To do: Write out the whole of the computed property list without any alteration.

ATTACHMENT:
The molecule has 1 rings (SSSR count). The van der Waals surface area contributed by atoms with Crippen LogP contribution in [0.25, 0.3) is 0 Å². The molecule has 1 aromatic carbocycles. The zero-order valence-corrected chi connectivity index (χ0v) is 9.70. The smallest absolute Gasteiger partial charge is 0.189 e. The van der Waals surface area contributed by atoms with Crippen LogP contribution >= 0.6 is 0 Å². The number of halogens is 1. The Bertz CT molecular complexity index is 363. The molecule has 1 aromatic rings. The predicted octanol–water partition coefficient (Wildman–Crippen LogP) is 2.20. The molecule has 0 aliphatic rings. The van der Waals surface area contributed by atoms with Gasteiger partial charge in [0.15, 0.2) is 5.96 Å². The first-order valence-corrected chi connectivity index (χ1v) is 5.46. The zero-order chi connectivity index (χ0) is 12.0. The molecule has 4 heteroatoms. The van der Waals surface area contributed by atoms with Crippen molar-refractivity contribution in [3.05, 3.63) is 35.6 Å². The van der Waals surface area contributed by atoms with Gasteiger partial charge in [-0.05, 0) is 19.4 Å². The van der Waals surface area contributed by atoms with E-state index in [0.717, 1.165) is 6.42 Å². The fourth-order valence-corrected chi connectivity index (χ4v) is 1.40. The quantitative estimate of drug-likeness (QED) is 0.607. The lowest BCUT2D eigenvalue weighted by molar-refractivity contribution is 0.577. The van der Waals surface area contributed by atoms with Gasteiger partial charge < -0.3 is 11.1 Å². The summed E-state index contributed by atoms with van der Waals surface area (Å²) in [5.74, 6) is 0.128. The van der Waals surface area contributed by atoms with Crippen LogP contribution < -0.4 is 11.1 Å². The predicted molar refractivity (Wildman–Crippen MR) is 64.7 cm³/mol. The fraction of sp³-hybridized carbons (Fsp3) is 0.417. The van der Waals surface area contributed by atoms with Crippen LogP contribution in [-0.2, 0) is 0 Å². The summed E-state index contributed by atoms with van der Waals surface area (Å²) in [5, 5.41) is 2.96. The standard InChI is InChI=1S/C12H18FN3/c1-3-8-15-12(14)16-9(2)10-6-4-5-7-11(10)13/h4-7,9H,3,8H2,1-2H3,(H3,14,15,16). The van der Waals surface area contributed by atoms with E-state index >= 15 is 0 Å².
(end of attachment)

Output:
The molecule has 1 rings (SSSR count). The van der Waals surface area contributed by atoms with Crippen LogP contribution in [0.25, 0.3) is 0 Å². The molecule has 1 aromatic carbocycles. The zero-order valence-corrected chi connectivity index (χ0v) is 9.70. The smallest absolute Gasteiger partial charge is 0.189 e. The van der Waals surface area contributed by atoms with Crippen LogP contribution >= 0.6 is 0 Å². The number of halogens is 1. The Bertz CT molecular complexity index is 363. The molecule has 1 aromatic rings. The predicted octanol–water partition coefficient (Wildman–Crippen LogP) is 2.20. The molecule has 0 aliphatic rings. The van der Waals surface area contributed by atoms with Gasteiger partial charge in [0.15, 0.2) is 5.96 Å². The first-order valence-corrected chi connectivity index (χ1v) is 5.46. The zero-order chi connectivity index (χ0) is 12.0. The molecule has 4 heteroatoms. The van der Waals surface area contributed by atoms with Crippen molar-refractivity contribution in [3.05, 3.63) is 35.6 Å². The van der Waals surface area contributed by atoms with Gasteiger partial charge in [-0.05, 0) is 19.4 Å². The van der Waals surface area contributed by atoms with E-state index in [0.717, 1.165) is 6.42 Å². The fourth-order valence-corrected chi connectivity index (χ4v) is 1.40. The quantitative estimate of drug-likeness (QED) is 0.607. The lowest BCUT2D eigenvalue weighted by molar-refractivity contribution is 0.577. The van der Waals surface area contributed by atoms with Gasteiger partial charge < -0.3 is 11.1 Å². The summed E-state index contributed by atoms with van der Waals surface area (Å²) in [5.74, 6) is 0.128. The van der Waals surface area contributed by atoms with Crippen LogP contribution < -0.4 is 11.1 Å². The predicted molar refractivity (Wildman–Crippen MR) is 64.7 cm³/mol. The fraction of sp³-hybridized carbons (Fsp3) is 0.417. The van der Waals surface area contributed by atoms with Crippen LogP contribution in [-0.2, 0) is 0 Å². The summed E-state index contributed by atoms with van der Waals surface area (Å²) in [5, 5.41) is 2.96. The standard InChI is InChI=1S/C12H18FN3/c1-3-8-15-12(14)16-9(2)10-6-4-5-7-11(10)13/h4-7,9H,3,8H2,1-2H3,(H3,14,15,16). The van der Waals surface area contributed by atoms with E-state index >= 15 is 0 Å².